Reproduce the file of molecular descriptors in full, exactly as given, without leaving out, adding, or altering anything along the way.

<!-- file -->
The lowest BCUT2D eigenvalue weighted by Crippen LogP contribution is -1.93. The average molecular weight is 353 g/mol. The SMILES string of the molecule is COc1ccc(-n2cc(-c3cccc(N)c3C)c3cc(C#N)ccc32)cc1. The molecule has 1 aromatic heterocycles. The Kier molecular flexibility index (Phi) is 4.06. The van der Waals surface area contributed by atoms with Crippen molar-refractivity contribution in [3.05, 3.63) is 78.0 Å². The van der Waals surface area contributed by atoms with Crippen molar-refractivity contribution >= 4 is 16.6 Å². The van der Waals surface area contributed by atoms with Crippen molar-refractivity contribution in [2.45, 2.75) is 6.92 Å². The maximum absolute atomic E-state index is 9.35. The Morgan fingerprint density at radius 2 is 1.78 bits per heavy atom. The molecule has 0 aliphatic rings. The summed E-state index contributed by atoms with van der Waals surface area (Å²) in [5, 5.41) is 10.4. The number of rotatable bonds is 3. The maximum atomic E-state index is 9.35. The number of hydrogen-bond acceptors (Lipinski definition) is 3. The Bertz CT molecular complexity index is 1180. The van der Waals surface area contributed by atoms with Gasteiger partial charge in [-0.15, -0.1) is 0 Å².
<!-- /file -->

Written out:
The lowest BCUT2D eigenvalue weighted by Crippen LogP contribution is -1.93. The average molecular weight is 353 g/mol. The SMILES string of the molecule is COc1ccc(-n2cc(-c3cccc(N)c3C)c3cc(C#N)ccc32)cc1. The molecule has 1 aromatic heterocycles. The Kier molecular flexibility index (Phi) is 4.06. The van der Waals surface area contributed by atoms with Crippen molar-refractivity contribution in [3.05, 3.63) is 78.0 Å². The van der Waals surface area contributed by atoms with Crippen molar-refractivity contribution >= 4 is 16.6 Å². The van der Waals surface area contributed by atoms with Crippen molar-refractivity contribution in [2.45, 2.75) is 6.92 Å². The maximum absolute atomic E-state index is 9.35. The Morgan fingerprint density at radius 2 is 1.78 bits per heavy atom. The molecule has 0 aliphatic rings. The summed E-state index contributed by atoms with van der Waals surface area (Å²) in [5, 5.41) is 10.4. The number of rotatable bonds is 3. The maximum atomic E-state index is 9.35. The number of hydrogen-bond acceptors (Lipinski definition) is 3. The Bertz CT molecular complexity index is 1180. The van der Waals surface area contributed by atoms with Gasteiger partial charge in [-0.15, -0.1) is 0 Å².